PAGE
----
sltely revolving series of mixing blades. One may
use also a mixing tube or nozzle arrangement 20
wherein the powder enters at one end and the
known stages of roo?ng manufacture and the
process ‘of this invention is shown in the following
alkali-metal silicate solution is injected through.
the walls of the tube under pressure and at such
an angle that a spiral forward and intermingling
movement is produced between the silicate solu 25
First, saturatinga web of felt with a ‘water
proo?ng bituminous substance;
Second, applying a layer of high melt asphalt
to one surface of the saturated web:
Third, applying a surfacing of mineral granules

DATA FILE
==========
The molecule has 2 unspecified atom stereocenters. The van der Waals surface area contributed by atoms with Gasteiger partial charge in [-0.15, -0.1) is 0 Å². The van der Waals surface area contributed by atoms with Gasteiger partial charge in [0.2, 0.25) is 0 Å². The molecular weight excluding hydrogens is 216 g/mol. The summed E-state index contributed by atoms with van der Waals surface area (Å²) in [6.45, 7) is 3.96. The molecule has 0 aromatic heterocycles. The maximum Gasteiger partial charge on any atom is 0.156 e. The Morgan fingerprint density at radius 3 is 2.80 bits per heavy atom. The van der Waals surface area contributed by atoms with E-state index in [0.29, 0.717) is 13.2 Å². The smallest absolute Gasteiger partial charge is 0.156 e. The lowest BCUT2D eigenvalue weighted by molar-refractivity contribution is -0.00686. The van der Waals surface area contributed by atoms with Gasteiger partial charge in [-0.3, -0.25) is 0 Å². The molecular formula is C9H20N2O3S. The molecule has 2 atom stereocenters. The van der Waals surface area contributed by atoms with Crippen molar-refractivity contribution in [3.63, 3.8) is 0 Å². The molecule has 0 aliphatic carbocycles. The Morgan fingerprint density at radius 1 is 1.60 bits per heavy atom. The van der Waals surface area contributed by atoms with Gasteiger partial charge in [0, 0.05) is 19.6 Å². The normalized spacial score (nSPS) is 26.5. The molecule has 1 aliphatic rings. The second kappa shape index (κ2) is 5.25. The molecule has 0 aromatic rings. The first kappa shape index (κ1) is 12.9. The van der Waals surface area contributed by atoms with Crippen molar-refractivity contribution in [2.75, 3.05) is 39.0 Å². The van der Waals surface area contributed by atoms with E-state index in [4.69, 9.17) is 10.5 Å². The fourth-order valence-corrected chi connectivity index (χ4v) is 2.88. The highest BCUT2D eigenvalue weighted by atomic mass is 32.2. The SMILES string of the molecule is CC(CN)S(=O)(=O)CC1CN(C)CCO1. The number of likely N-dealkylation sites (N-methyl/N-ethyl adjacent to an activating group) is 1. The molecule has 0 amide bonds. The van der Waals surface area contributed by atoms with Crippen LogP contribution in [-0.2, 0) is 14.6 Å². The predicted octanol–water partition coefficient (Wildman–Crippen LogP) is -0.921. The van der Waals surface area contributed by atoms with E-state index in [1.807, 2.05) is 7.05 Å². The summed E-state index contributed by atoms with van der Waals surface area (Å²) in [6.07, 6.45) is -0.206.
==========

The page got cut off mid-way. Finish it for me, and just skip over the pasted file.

30 _to the layer of high melt asphalt while said.
asphalt is still in a plastic condition;
Fourth, embedding the mineral surfacing gran
ule's in the high melt asphalt layer by _the,appli—
cation of pressure;
Fifth, removing the excess mineral granules
which have not become embedded;
Sixth, cooling ‘the web of mineral surfaced
roo?ng material to a temperature of about 90° It;
Seventh, applying a colored composition to the
40 exposed surfaces of the mineral granules" on the
ingredients are thoroughly co‘ol before and ‘kept
cool during the mixing operation, it is exceed
ingly dl?lcult‘to produce an intimate grinding
that chemical reaction occurs between the in- 10
relative‘ humidities of the order of 85 to 90% or
higher at a; temperature of 90° during the ?rst
twenty-four hours or more, and subsequent re
ductionin the relative humidity while maintain
gradients do not have to be ground or triturated
action without having sov much heat developed
prefer to employ a high relative humidity during